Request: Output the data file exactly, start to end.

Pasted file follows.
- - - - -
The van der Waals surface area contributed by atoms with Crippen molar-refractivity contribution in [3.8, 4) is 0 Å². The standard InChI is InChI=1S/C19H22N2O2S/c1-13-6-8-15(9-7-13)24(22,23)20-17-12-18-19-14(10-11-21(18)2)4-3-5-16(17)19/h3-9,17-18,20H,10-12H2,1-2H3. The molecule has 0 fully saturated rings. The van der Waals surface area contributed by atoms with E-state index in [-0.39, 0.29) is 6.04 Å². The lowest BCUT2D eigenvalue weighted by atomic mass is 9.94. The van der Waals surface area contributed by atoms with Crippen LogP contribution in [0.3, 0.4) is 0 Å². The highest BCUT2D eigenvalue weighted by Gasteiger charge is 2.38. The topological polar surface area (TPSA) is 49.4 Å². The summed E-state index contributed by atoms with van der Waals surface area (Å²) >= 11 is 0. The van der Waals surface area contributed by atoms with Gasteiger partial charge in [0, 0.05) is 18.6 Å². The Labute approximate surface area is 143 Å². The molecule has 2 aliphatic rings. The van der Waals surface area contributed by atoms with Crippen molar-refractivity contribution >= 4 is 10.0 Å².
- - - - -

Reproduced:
The van der Waals surface area contributed by atoms with Crippen molar-refractivity contribution in [3.8, 4) is 0 Å². The standard InChI is InChI=1S/C19H22N2O2S/c1-13-6-8-15(9-7-13)24(22,23)20-17-12-18-19-14(10-11-21(18)2)4-3-5-16(17)19/h3-9,17-18,20H,10-12H2,1-2H3. The molecule has 0 fully saturated rings. The van der Waals surface area contributed by atoms with E-state index in [-0.39, 0.29) is 6.04 Å². The lowest BCUT2D eigenvalue weighted by atomic mass is 9.94. The van der Waals surface area contributed by atoms with Crippen LogP contribution in [0.3, 0.4) is 0 Å². The highest BCUT2D eigenvalue weighted by Gasteiger charge is 2.38. The topological polar surface area (TPSA) is 49.4 Å². The summed E-state index contributed by atoms with van der Waals surface area (Å²) >= 11 is 0. The van der Waals surface area contributed by atoms with Gasteiger partial charge in [0, 0.05) is 18.6 Å². The Labute approximate surface area is 143 Å². The molecule has 2 aliphatic rings. The van der Waals surface area contributed by atoms with Crippen molar-refractivity contribution >= 4 is 10.0 Å².